Short Dogmatism Scale – Schulze

Short Dogmatism Scale – Schulze
Schulze‚ 1962
1.    Fundamentally‚ the world we live in is a pretty lonely place.
2.    It is often desirable to reserve judgment about what’s going on until one has had a chance to hear the opinions of those one respects.
3.    A person who thinks primarily of his own happiness is beneath contempt.
4.    In the history of mankind there have probably been just a handful of really great thinkers.
5.    Most people just don’t know what’s good for them.
6.    Once I get wound up in a heated discussion I just can’t stop.
7.    The worst crime a person can commit is to attack publicly the people who believe in the same thing he does.
8.    In this complicated world of ours the only way we can know what is going on is to rely upon leaders or experts who can be trusted.
9.    In the long run the best way to live is to pick friends and associates whose tastes and beliefs are the same as one’s own.
10.While I don’t like to admit this even to myself‚ I sometimes have the ambition to become a great man‚ like Einstein‚ or Beethoven‚ or Shakespeare. [my secret ambition is to become a great person like Einstein‚ Beethoven or Shakespeare]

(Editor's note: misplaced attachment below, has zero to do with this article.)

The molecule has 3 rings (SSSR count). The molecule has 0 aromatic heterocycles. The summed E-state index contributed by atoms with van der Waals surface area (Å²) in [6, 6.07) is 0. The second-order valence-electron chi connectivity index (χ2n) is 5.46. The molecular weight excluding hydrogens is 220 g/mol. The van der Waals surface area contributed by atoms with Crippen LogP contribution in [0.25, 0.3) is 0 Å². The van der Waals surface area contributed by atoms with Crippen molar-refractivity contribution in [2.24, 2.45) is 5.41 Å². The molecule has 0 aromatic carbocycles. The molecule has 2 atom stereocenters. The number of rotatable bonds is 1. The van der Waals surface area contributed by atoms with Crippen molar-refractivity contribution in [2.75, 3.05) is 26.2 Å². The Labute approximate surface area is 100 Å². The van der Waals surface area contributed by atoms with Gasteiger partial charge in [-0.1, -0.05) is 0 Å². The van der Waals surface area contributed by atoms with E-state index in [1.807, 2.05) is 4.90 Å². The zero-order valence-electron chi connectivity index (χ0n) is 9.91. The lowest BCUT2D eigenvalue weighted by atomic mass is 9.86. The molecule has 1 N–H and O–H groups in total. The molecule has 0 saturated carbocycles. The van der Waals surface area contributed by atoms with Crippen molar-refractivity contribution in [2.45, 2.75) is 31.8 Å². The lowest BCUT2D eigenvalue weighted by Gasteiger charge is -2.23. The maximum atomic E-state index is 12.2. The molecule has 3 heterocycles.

I agree very much‚ I agree on the whole‚ I agree a little‚ I disagree a little‚ I disagree on the whole‚ and I disagree very much
1=Strongly agree‚ 2=Agree‚ 3=Slightly agree‚ 4=Neither agree nor disagree‚ 5=Slightly disagree‚ 6=Disagree‚ 7=Strongly disagree

Rokeach‚ M. (1960). The open and closed mind. New York: Basic Books.

Schulze‚ R.H.K.‚ (1962). A shortened version of the Rokeach Dogmatism Scale. Journal of Psychological Studies‚ 13‚ 93-97.

Robinson‚ John P.‚ Shaver‚ Phillip R. (1969). Measures of Political Attitudes. Institute for Social Research‚ University of Michigan/. Ann Arbor‚ Michigan